Symmedian and 2 Antiparallels
What is this about?
A Mathematical Droodle
The applets illustrates the following statement:
In a triangle ABC the antiparallels to sides AB and AC that meet on the symmedian from C have equal lengths.
Let CS be the symmedian and MR and LN the two antiparallels in question that meet in point T on CS. Triangle RTN having equal base angles at R and N is isosceles. Therefore,
|(1)||TN = TR.|
Draw the third antiparallel UV through T.
Similarly to the above, we have
TL = TV and
TM = TU.
However, as we know,
TU = TV.
|MR||= TM + TR|
|= TL + TN|
Note that we actually got a little more than claimed: the corresponding pieces of the equal antiparallels cut off by the symmedian are also equal.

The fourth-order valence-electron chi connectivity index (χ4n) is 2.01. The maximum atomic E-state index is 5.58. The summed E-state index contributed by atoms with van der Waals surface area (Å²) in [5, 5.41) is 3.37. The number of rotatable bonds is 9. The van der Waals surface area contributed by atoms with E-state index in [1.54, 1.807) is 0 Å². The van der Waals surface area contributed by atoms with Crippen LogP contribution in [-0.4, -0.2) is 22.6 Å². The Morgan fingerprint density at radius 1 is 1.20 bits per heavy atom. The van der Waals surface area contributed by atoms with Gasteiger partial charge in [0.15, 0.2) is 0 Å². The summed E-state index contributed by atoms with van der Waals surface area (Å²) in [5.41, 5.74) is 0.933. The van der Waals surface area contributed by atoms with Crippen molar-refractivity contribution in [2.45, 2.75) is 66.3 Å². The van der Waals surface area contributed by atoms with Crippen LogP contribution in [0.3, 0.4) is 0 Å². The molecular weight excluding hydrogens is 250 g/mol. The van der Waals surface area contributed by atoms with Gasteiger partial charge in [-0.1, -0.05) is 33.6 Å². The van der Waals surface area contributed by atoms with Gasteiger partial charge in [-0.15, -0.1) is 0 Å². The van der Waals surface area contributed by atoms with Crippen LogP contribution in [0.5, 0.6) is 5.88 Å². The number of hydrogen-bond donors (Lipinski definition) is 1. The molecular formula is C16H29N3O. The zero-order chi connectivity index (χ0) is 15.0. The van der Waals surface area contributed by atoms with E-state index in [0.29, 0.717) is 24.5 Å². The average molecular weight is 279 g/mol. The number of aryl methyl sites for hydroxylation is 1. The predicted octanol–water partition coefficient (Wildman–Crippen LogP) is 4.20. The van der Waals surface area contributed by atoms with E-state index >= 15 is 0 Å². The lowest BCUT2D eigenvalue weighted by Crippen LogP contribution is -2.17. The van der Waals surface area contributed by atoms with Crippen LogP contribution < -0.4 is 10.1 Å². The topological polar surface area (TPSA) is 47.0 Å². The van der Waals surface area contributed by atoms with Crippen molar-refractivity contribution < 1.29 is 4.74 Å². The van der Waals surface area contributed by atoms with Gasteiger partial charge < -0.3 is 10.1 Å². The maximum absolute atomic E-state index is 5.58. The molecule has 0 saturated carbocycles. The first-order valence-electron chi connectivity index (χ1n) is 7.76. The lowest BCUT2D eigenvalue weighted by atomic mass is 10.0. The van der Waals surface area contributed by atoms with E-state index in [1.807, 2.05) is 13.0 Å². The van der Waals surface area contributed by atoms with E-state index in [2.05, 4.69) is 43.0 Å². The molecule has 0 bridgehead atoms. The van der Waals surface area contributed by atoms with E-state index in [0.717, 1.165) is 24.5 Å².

- All about Symmedians
- Symmedian and Antiparallel
- Symmedian and 2 Antiparallels
- Symmedian in a Right Triangle
- Nobbs' Points and Gergonne Line
- Three Tangents Theorem
- A Tangent in Concurrency
- Symmedian and the Tangents
- Ceva's Theorem
- Bride's Chair
- Star of David
- Concyclic Circumcenters: A Dynamic View
- Concyclic Circumcenters: A Sequel
- Steiner's Ratio Theorem
- Symmedian via Squares and a Circle
- Symmedian via Parallel Transversal and Two Circles
- Symmedian and the Simson
- Characterization of the Symmedian Point with Medians and Orthic Triangle
- A Special Triangle with a Line Through the Lemoine Point